Academic journal article International Journal of Turkish Studies

Border Work: Spatial Lives of the State in Rural Central Asia

Academic journal article International Journal of Turkish Studies

Border Work: Spatial Lives of the State in Rural Central Asia

Article excerpt

Turkic World MADELEINE REEVES, Border Work: Spatial Lives of the State in Rural Central Asia (Ithaca: Cornell University Press, 2014). Series: Culture and Society after Socialism. Pp. 312. $ 79.95 cloth. $ 29.95 paper.

In this ethnographic monograph, Reeves explores the making of very entangled borders in the mountains along the southern Ferghana Valley, where the Soviet delimitation of small exclaves resulted, after independence, in small islands belonging to Uzbekistan and Tajikistan surrounded by land belonging to Kyrgyzstan. Drawing on ethnographic observations spanning nearly a decade, Reeves depicts and analyzes the ways that states have turned ideas into lived realities, building new roads and assigning border guards, while people who live on all sides of these lines face new obstacles in their daily interactions, and capitalize on opportunities for trade and for corruption. Reeves promises to show how borders "take on material form in daily life: in practices of nanation, of classification, of mapping; in the building or dismantling of infrastructure; in the mundane and exceptional enactments of exclusion and belonging" (6).

While the title emphasizes the state, the daily lives of ordinary people fill the pages, as Reeves proposes that the state is "impersonated," meaning that people take on the state's authority by filling roles at the border, exerting effort to make themselves recognized as "official" (178). In 2004, a former district administrator in Sokh, a Tajik-populated exclave of Uzbekistan within Kyrgyzstan, told Reeves: "We only have a border on Tuesdays," the weekly market day, when customs inspectors would arrive to control the very local but international passage of people and goods (199). Over the years of Reeves's research, borders such as this one became contested, and small violent incidents provided occasion to make the separations more constant and less fluid. Reeves's interviews with border guards and her observations of moments of interaction around undetermined borders demonstrate that these impersonations, or perhaps personifications of authority, make formerly open borders into restrictive ones.

Soviet border making, where lines were supposed to conespond to ethnic identities, "served to hypostasize registers of identification that had previously been more fluid and situational" (81). The interaction of differing nationalities might cause conflict, thought Bolshevik planners, an assumption that continued to inform politicians and observers after independence, when "conflictologists" set up projects in the Ferghana border areas, proposing to diffuse or prevent the conflicts that they believe are inherent to such a geographically, ethnically complex zone. Reeves views these projects with skepticism, arguing that cross-community projects that attempt to prevent potential conflicts "tend to produce an awareness locally of ethnic difference as something at least potentially risky" (98), while endowing some groups with resources that then become new loci of conflict, or potential conflict. Reeves shows tensions in formation and the unintended consequences of well- intentioned interventions, but she seems too ready to take at face value claims of all those who reject the idea that there is any cause for conflict among the different nationality groups, even though her own empirical data frequently show otherwise.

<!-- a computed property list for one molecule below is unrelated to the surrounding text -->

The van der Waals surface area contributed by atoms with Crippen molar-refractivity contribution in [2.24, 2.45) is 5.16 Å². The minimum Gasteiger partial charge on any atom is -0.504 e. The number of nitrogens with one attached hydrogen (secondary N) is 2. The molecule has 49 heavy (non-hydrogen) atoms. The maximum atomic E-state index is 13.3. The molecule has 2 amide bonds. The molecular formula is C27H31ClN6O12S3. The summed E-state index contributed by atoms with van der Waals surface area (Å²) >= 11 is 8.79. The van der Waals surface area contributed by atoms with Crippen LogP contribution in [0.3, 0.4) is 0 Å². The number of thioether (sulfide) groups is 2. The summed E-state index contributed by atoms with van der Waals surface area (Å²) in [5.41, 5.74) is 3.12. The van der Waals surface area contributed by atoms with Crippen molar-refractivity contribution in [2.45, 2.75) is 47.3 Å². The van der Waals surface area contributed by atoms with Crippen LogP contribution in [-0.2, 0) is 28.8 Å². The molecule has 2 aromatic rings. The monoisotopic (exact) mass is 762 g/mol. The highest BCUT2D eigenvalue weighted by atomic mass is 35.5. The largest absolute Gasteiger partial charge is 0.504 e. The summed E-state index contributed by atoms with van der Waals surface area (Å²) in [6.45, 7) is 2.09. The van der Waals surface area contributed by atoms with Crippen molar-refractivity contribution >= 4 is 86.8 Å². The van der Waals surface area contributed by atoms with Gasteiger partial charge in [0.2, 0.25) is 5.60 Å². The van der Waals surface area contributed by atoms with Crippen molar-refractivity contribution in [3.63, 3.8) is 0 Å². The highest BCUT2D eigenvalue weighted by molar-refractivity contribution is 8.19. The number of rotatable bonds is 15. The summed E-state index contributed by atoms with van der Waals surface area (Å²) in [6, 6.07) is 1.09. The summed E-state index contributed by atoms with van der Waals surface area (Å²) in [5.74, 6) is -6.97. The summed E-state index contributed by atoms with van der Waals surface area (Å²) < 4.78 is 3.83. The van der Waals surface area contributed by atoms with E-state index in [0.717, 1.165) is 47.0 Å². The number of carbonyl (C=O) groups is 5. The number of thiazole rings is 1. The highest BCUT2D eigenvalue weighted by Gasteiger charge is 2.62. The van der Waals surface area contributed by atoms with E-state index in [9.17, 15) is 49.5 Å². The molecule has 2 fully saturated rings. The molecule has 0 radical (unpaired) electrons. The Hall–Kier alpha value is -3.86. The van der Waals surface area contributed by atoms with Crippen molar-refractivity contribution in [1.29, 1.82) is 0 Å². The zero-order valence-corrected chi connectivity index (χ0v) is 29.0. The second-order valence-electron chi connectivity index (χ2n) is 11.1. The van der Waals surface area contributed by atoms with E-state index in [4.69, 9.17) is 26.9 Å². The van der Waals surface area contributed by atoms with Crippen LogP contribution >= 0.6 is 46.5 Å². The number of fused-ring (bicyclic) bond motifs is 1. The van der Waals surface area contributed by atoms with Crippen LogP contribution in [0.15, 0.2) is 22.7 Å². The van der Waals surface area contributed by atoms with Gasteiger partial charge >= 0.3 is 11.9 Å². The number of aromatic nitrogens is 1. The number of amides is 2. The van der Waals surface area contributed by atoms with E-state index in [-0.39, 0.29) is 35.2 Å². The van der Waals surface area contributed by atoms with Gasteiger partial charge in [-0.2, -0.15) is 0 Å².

After a very lucid introduction to theories about borders and frontiers and a quick discussion of Soviet and post-Soviet border delimitations, Reeves turns toward the ways that people from exclaves traverse these frequently un-delimited boundaries in the course of taking goods to market, going to find work, going offfor study, or sharing life-cycle events with family members living on the other side of the border. She follows flows of water, of food products and consumer goods, and of people, and she shows obstacles raised by suddenly enforced borders, telling stories of Tajiks and Kyrgyz who seek a livelihood through labor migration to Russia and of those who have not yet come to terms with the limitations that post-Soviet citizenship constructs. …

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